The Automobile Association of America (AAA), in partnership with the
University of Florida's National Older Driver Research and Training
Center (NODRTC), recently released its "Smart Features for Mature Drivers"
The program identifies vehicle features that can assist drivers with visual, physical, and mental changes that are frequently encountered as they age. The announcement addresses conditions often faced by senior adults, including diminished vision, arthritic hands, hip and leg pain, and limited upper-body range of motion, and also highlights features that best address each condition while providing examples of vehicles exemplifying those features.
"It is imperative that the specific needs of aging motorists be addressed in order for them to continue to drive safely and remain independent," said AAA President and CEO Robert L. Darbelnet. "Smart Features for Mature Drivers provides valuable information for this growing segment of the driving population. We encourage older drivers and their families to use this as a guide in the selection of their next vehicle or evaluating their current one."
Persons over age 65 represent the fastest growing population segment in the United States. According to the National Highway Traffic Safety Administration, there were more than 37 million people age 65 and older in the United States in 2006, up from 29 million in 2005. It is estimated that by 2020 there will be more than 40 million licensed drivers age 65 and older.
a person ages, physiological changes can affect driving ability. Muscle
strength, reaction times, range of motion and visual acuity tend to
diminish as part of the natural aging process. Also, the increased
prevalence of health issues such as arthritis, hip and knee joint pain,
or osteoporosis can reduce the ability to safely execute the complex
task of driving.
"Many of the changes our bodies experience as we age can affect our ability to safely operate a vehicle," said Dennis P. McCarthy, co-director of the University of Florida's NODRTC. "When looking for ways to help maintain an older person's safety, it's important to address the vehicle they are driving. Today, specific vehicle features can help improve driver comfort and safety."
In a recent survey, AAA found that 43 percent of motorists over the age of 55 suffered from at least one of nine driving related difficulties commonly caused by aging, and nearly one out of four motorists over 55 plan to purchase a vehicle in the next two years.
Because everyone ages differently, AAA recommends mature drivers look for vehicles with features that address their specific needs and health issues. Some of the recommendations included in "Smart Features for Mature Drivers" include:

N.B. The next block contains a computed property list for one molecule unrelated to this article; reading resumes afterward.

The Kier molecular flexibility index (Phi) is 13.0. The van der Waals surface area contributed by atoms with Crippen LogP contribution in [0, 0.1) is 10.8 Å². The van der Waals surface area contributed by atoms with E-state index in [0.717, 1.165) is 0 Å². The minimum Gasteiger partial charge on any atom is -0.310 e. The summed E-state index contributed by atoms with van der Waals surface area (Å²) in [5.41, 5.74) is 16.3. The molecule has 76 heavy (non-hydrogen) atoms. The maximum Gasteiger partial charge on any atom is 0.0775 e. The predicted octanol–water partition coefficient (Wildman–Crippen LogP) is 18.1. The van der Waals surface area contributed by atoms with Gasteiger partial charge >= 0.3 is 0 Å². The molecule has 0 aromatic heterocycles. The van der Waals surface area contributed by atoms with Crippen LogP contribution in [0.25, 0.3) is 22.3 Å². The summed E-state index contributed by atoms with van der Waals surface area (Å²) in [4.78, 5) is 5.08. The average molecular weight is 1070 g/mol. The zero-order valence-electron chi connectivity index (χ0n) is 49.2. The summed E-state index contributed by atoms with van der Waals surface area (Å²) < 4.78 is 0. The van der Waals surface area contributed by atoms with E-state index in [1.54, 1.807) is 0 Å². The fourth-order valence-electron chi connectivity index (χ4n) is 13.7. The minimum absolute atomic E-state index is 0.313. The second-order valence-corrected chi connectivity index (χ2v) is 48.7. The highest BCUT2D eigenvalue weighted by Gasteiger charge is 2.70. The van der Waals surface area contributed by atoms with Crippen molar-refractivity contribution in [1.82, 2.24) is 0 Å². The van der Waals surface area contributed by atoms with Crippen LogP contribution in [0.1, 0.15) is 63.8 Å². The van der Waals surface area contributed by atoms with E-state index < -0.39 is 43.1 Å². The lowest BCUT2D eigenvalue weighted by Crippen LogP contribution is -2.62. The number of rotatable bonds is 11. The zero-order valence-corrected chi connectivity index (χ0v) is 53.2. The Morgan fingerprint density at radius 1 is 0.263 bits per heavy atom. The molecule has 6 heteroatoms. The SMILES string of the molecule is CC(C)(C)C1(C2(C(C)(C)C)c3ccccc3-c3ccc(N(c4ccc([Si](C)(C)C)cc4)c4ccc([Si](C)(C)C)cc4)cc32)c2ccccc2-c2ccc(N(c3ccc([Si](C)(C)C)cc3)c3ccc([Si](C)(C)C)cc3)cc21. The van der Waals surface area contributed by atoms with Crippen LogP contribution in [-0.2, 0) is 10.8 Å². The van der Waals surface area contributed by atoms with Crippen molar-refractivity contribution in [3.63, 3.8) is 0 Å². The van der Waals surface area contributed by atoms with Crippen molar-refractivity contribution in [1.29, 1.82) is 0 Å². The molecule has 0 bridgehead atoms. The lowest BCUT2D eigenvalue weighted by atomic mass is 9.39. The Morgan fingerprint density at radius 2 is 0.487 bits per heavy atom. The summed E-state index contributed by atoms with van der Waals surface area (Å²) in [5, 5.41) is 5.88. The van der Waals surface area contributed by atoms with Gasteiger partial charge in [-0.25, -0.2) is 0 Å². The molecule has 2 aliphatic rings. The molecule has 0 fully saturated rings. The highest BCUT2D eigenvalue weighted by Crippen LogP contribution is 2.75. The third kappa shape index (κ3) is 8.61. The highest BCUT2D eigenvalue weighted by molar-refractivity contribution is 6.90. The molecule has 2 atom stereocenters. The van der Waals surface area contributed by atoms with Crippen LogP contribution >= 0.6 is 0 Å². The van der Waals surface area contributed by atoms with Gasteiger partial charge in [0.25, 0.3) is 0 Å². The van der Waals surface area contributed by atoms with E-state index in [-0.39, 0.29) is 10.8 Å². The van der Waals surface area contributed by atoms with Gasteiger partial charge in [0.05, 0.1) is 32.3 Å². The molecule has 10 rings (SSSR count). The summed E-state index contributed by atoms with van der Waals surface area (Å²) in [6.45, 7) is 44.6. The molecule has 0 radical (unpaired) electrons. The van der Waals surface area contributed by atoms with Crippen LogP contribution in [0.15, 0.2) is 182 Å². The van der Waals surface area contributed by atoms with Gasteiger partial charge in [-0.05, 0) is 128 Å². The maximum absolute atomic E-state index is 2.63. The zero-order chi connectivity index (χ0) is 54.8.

- * Drivers suffering from hip or leg pain, decreased leg strength or limited knee range of motion should look for vehicles with six-way adjustable power seats and seat heights that come between the driver's mid-thigh and lower buttocks. Both of these features can make it easier for drivers to enter and exit a vehicle.
- * Drivers with arthritic hands, painful or stiff fingers or diminished fine motor skills would benefit from four-door models, thick steering wheels, keyless entry and ignition, power mirrors and seats and larger dashboard controls with buttons.
- * Drivers with diminished vision or problems with low contrast sensitivity will find helpful vehicles with extendable sun visors, large audio and climate controls and displays with contrasting text.
AAA's "Smart Features for Mature Drivers" also includes vehicle features recommended for all seniors, regardless of their health issues, such as:
- * Proven crashworthiness, crash test and rollover ratings from the National Highway Traffic Safety Administration (safercar.gov) and the Insurance Institute for Highway Safety (iihs.org/ratings)
- * Side and dual-stage/threshold airbags that adjust the deployment force based on the severity of the crash
- * Adjustable head restraints and extra padding
- * Antilock brakes
- * Dynamic stability control
"AAA is committed to keeping seniors driving as long as safely possible through our Lifelong Safe Mobility initiative," Darbelnet added. "By providing public services such as Smart Features for Mature Drivers, AAA aims to keep our growing senior population safe behind the wheel." Since the Auto Club was founded in 1902, the not-for-profit, fully tax-paying organization has been a leader and advocate for the safety and security of all travelers.
As part of the program, AAA has launched a Web site with content devoted to senior drivers and their families at AAA.com/seniors, where users can download informative information and PDFs, including a brochure titled "Smart Features for Mature Drivers" which outlines specific vehicle features and how they help meet the needs of mature drivers and another booklet which provides a list of vehicles and their options suitable for mature drivers. Finally, one other especially useful booklet titled "Car Fit" helps mature drivers discover how the “fit” of their vehicle affects your driving and adapt their vehicle to your changing
The site also offers those over 55 years old an excellent self test to help users determine what it means to be a "safe driver" and to help older drivers decide when might be the right time to give up the driver's license and seek other forms of transportation.
There's plenty of information here that can be useful to those of us whose parents are getting to an age where a little driving assistance might be helpful. Be sure to browse the site to discover all that it has to offer.
photos courtesy AAA Foundation for Traffic Safety